API President and CEO Jack Gerard discussed the study during a conference call with reporters, calling out the two opposing visions for America’s energy future – one in which safe and responsible development of U.S. energy continues to grow and yield the benefits mentioned above, and one in which energy, and choices, are restricted:
“What this study shows is that when you look at these two competing visions, what does it really mean to the American people? And I think you see a very stark contrast. … Let’s get into reality, and let’s have a conversation. That’s why I think this study is so important: It reduces the rhetoric down to reality and gives the public, policymakers and others an opportunity to say, what does this really mean?”
Gerard said extreme activists would “not only erase, but reverse” gains produced by the U.S. energy renaissance – based on a false premise that America has to choose between energy security and environmental progress.
The fact is, according to EIA, U.S. carbon dioxide emissions from electricity generation are at their lowest level in nearly 30 years – thanks to increased use of cleaner-burning natural gas. More than 60 percent of the carbon dioxide reductions in the power sector from 2005 to 2016 have resulted from switching from higher-emission generation to natural gas generation, EIA says.
EIA projects that oil and natural gas will supply more than 60 percent of U.S. energy in 2040, even under aggressive growth in renewable energy. Meanwhile, projections show worldwide energy consumption will grow by nearly 40 percent by 2040, and 67 percent of that will be met by fossil fuels. Gerard:
“These are the facts. Contrary to claims from the ‘keep it in the ground’ movement, cutting U.S. oil and natural gas production wouldn’t magically reduce world energy demand. But it could raise costs significantly for American families and manufacturers, profoundly damage the U.S. economy, diminish our geopolitical influence, and severely weaken our energy security.”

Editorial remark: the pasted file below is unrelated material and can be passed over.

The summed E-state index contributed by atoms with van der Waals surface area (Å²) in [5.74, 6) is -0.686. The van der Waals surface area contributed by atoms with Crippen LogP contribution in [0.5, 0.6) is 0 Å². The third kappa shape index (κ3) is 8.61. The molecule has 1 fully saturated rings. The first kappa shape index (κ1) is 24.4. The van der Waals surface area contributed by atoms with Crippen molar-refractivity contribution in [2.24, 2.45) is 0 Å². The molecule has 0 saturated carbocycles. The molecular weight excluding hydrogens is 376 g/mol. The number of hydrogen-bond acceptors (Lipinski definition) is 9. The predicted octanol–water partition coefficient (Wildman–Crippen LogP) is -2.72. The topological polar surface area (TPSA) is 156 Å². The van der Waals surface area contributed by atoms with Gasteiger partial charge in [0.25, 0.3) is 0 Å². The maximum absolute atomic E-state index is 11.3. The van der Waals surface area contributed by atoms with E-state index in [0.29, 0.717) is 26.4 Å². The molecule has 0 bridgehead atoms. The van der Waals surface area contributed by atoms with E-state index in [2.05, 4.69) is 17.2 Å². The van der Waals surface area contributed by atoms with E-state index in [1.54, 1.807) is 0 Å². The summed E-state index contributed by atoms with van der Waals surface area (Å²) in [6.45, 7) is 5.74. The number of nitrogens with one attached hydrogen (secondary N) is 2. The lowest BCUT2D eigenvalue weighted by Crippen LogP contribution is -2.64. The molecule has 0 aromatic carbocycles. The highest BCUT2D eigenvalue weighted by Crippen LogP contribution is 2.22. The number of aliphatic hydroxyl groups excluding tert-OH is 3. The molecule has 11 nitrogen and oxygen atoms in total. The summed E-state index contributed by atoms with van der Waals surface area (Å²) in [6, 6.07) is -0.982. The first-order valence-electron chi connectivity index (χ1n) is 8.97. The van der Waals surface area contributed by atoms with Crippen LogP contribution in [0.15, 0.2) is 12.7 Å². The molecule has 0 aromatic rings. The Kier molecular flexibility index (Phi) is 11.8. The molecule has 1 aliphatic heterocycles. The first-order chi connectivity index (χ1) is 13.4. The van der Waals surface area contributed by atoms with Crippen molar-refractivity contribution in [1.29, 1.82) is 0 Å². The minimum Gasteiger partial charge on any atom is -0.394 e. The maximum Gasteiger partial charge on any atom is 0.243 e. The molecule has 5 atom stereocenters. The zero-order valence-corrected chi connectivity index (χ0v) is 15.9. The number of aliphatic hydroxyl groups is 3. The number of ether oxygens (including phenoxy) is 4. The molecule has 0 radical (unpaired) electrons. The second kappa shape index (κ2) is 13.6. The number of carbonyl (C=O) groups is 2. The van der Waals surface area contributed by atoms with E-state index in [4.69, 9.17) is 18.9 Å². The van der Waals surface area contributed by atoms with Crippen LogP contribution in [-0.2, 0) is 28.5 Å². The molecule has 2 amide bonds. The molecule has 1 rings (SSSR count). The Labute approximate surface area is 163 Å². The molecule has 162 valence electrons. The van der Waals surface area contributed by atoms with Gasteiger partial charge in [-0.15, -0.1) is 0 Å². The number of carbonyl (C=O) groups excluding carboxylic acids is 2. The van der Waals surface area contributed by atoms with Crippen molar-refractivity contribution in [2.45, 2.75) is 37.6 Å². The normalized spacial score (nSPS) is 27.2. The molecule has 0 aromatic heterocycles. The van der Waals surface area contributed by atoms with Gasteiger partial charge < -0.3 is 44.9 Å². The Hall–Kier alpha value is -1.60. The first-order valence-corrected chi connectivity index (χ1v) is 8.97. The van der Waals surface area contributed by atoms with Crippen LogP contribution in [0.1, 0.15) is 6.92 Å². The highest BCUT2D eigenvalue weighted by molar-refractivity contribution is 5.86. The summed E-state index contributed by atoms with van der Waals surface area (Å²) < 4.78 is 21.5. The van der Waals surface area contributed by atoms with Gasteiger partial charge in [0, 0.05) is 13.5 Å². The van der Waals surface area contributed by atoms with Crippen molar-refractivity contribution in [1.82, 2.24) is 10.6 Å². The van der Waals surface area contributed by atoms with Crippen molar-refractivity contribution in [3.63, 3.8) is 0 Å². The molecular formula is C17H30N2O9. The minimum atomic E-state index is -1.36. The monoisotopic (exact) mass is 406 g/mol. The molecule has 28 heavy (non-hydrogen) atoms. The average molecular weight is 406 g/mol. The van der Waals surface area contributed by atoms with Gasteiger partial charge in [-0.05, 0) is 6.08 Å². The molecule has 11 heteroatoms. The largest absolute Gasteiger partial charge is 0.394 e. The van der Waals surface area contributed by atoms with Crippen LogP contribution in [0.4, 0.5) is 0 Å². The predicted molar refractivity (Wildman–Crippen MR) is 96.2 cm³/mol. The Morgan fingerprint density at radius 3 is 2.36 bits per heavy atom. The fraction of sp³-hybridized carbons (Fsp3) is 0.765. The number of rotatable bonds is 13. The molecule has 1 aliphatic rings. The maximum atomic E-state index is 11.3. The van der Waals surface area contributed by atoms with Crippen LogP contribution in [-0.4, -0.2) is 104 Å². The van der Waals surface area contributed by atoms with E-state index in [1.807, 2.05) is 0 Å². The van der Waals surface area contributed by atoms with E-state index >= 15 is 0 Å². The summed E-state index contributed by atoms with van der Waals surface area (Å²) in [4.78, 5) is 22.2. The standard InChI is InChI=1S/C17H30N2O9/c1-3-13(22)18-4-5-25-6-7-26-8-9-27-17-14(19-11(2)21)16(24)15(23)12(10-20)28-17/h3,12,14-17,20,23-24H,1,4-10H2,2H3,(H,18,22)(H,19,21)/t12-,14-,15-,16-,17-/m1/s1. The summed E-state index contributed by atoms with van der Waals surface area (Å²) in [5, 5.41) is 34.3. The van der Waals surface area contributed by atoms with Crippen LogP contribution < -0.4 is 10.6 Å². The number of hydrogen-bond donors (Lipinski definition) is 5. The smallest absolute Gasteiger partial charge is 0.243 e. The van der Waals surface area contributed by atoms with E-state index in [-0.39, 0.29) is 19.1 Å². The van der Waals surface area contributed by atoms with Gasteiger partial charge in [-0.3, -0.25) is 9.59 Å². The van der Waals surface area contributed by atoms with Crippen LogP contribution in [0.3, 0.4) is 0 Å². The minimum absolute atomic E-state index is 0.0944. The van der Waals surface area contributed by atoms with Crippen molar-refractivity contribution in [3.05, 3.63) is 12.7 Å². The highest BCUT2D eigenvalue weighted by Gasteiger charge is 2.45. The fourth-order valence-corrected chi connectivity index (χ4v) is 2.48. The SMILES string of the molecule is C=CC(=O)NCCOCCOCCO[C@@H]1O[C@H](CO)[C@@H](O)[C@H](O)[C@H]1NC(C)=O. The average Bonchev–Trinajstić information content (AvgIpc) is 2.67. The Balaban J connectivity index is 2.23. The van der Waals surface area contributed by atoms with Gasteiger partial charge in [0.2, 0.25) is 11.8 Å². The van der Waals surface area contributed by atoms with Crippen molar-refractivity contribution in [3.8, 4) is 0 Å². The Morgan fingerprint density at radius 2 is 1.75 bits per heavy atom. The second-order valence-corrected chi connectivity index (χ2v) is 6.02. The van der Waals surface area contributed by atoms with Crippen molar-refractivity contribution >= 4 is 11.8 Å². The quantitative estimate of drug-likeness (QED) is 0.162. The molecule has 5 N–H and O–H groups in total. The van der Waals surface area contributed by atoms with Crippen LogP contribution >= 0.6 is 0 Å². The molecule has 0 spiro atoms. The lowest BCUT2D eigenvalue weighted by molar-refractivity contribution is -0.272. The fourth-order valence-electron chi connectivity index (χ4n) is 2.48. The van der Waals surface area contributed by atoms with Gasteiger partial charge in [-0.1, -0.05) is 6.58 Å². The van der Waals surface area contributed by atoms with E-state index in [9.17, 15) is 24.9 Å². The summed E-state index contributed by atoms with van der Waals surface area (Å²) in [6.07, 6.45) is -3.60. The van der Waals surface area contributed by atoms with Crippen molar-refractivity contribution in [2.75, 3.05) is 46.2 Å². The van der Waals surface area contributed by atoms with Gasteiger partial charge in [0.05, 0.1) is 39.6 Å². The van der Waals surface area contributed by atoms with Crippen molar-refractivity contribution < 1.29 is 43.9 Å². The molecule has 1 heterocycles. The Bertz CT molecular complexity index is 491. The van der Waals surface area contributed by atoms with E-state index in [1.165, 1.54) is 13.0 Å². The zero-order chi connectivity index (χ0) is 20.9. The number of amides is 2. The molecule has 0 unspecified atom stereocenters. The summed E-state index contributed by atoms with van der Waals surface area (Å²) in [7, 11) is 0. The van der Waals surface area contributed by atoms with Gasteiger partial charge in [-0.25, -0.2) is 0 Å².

The right choice for America is one of wisely and responsibly developing U.S. energy, rejecting the restrictive path which, as the OnLocation study shows, is really no path at all. Gerard:
“The overwhelming majority of American voters choose 21st century energy abundance over 20th century energy scarcity. With forward-thinking energy policies, we can ensure the U.S. energy renaissance continues to provide benefits for American consumers, workers and the environment.”
ABOUT THE AUTHOR
Mark Green joins API after spending 16 years as national editorial writer in the Washington Bureau of The Oklahoman newspaper. In all, he has been a reporter and editor for more than 30 years, including six years as sports editor at The Washington Times. He lives in Occoquan, Virginia, with his wife Pamela. Mark graduated from the University of Oklahoma with a degree in journalism and earned a masters in journalism and public affairs at American University. He's currently working on a masters in history at George Mason University, where he also teaches as an adjunct professor in the Communication Department.